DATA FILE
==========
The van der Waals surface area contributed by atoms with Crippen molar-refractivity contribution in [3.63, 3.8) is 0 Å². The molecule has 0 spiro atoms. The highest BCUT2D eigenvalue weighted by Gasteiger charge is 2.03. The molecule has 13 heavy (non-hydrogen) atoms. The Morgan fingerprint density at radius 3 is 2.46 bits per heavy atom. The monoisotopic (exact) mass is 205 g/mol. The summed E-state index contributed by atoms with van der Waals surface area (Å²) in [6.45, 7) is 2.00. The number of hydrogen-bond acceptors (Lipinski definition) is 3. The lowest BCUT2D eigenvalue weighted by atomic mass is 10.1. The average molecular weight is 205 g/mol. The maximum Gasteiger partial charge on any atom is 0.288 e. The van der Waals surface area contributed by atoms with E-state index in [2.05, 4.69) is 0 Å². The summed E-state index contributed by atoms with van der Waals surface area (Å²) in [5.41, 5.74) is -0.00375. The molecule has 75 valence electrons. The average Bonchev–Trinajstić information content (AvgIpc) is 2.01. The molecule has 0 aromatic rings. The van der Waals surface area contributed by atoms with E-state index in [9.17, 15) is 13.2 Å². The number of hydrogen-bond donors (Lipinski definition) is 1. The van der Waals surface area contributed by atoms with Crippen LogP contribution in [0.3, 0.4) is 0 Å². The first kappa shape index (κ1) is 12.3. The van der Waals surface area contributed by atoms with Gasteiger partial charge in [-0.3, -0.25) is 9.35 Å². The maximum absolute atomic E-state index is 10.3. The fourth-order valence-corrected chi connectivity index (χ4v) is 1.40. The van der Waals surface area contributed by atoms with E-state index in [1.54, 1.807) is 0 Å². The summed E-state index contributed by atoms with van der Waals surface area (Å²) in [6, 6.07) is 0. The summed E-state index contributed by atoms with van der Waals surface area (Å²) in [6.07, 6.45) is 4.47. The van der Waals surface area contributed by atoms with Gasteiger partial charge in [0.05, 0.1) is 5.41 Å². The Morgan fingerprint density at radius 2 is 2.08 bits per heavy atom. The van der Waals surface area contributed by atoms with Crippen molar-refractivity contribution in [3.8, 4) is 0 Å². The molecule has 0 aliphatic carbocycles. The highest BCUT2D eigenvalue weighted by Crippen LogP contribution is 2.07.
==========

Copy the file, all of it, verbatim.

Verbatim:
The van der Waals surface area contributed by atoms with Crippen molar-refractivity contribution in [3.63, 3.8) is 0 Å². The molecule has 0 spiro atoms. The highest BCUT2D eigenvalue weighted by Gasteiger charge is 2.03. The molecule has 13 heavy (non-hydrogen) atoms. The Morgan fingerprint density at radius 3 is 2.46 bits per heavy atom. The monoisotopic (exact) mass is 205 g/mol. The summed E-state index contributed by atoms with van der Waals surface area (Å²) in [6.45, 7) is 2.00. The number of hydrogen-bond acceptors (Lipinski definition) is 3. The lowest BCUT2D eigenvalue weighted by atomic mass is 10.1. The average molecular weight is 205 g/mol. The maximum Gasteiger partial charge on any atom is 0.288 e. The van der Waals surface area contributed by atoms with E-state index in [2.05, 4.69) is 0 Å². The summed E-state index contributed by atoms with van der Waals surface area (Å²) in [5.41, 5.74) is -0.00375. The molecule has 75 valence electrons. The average Bonchev–Trinajstić information content (AvgIpc) is 2.01. The molecule has 0 aromatic rings. The van der Waals surface area contributed by atoms with E-state index in [9.17, 15) is 13.2 Å². The number of hydrogen-bond donors (Lipinski definition) is 1. The van der Waals surface area contributed by atoms with Crippen LogP contribution in [0.3, 0.4) is 0 Å². The first kappa shape index (κ1) is 12.3. The van der Waals surface area contributed by atoms with Gasteiger partial charge in [-0.3, -0.25) is 9.35 Å². The maximum absolute atomic E-state index is 10.3. The fourth-order valence-corrected chi connectivity index (χ4v) is 1.40. The van der Waals surface area contributed by atoms with E-state index in [1.54, 1.807) is 0 Å². The summed E-state index contributed by atoms with van der Waals surface area (Å²) in [6, 6.07) is 0. The summed E-state index contributed by atoms with van der Waals surface area (Å²) in [6.07, 6.45) is 4.47. The van der Waals surface area contributed by atoms with Gasteiger partial charge in [0.05, 0.1) is 5.41 Å². The Morgan fingerprint density at radius 2 is 2.08 bits per heavy atom. The van der Waals surface area contributed by atoms with Crippen molar-refractivity contribution in [3.8, 4) is 0 Å². The molecule has 0 aliphatic carbocycles. The highest BCUT2D eigenvalue weighted by Crippen LogP contribution is 2.07.